An onion is an onion, right?
Not exactly. It turns out that these pungent roots present all sorts of different characteristics that can impact the flavor of your dish. When you start exploring the many varieties of onions, you’ll discover layer upon layer of flavors, colors and textures that can have a real influence on the taste of your meal. Use our handy onion identification guide to make sure you have just the right bulb!
Sweet These are, as their name indicates, sweet, flavorful and most often used lightly cooked, or served raw on top of burgers and sandwiches. Look for firm, slightly flattened and yellowish bulbs.
White Mince and add to salsas and salads for a strong onion punch, or sauté for a delicately sweet addition to casseroles and sauces. White onions are slightly sweeter than yellow.
Pearl The more, the merrier with these little gems. Eat them whole in stews and braises, boil them and drench them in sauce, or try pickling them for an easy cocktail garnish and relish tray crowd-pleaser.
Shallots The golden skin of these garlic-like bulbs contains individual lobes of shallot with a pungent aroma when used raw, and a mellow, mild flavor when cooked, making it ideal for stews or fried as a garnish.
Yellow By far the most common kind of onion, with a sharp, strong flavor and aroma that can make your eyes water when slicing. Best for any recipe that simply calls for “onion,” their flavor mellows when cooked.
Scallions Also known as green onions, the white bulb of the plant is firmer and stronger in flavor, while the green stalks make gorgeous garnishes with a flavorful bite. Overall less intense in flavor than a yellow or white onion.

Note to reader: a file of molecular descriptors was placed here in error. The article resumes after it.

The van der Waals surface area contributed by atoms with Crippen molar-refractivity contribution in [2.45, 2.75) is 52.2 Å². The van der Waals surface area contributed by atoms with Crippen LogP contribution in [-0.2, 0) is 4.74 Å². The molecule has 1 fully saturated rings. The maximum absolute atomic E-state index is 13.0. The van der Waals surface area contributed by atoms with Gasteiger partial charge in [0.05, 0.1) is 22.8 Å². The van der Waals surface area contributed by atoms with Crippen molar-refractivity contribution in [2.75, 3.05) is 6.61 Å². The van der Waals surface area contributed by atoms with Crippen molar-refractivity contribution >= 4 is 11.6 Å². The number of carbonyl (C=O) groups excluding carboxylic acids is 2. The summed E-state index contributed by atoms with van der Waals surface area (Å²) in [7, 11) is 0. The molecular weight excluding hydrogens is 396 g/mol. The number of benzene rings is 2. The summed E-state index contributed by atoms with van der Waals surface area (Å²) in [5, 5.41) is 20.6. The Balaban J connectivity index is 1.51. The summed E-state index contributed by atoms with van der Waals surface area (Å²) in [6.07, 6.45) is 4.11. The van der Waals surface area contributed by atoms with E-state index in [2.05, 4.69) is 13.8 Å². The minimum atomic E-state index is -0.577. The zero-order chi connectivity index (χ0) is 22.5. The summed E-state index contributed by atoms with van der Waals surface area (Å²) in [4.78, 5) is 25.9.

Chives The small,green tubes that make up the herb’s stalk add bright color and a burst of light oniony flavor on salads, creamy soups, and potato or egg dishes, or mixed into your favorite salad dressing.
Red Milder than yellow and slightly sweet, raw red onions are great on sandwiches, wraps, salsas and salads, or grilled on kabobs. The purple and white flesh adds a burst of color to any meal.
Cipollini Round, small, and slightly flattened with a mild and light sweetness, these little beauties are perfect for caramelizing whole, skewering with fresh veggies, or roasted until deep brown.
The way you cook an onion can have a profound influence on its flavor in your dish. Here are a few of our favorite ways to prep the ubiquitous root.
Sautéed: Cooking onions in a little oil at high heat browns them quickly, bringing out some sweetness while retaining the bite.
Caramelized: As the name implies, cooking sliced onion low and slow helps break down their natural sugar, resulting in silky-soft, brown and sweet onions.
Roasted: Toss with a little oil and roast in a hot oven to soften the onions and give them a smooth texture with sweet, mellow flavor.
Boiled: Boiling onions softens and sweetens them without browning, making them perfect for saucing. Try boiling pearl onions and tossing with brown butter and fresh herbs.
Pickled: Pickling onions with vinegar and herbs accents their natural zesty flavor and adds some tang. Great as a salad garnish or sandwich topper.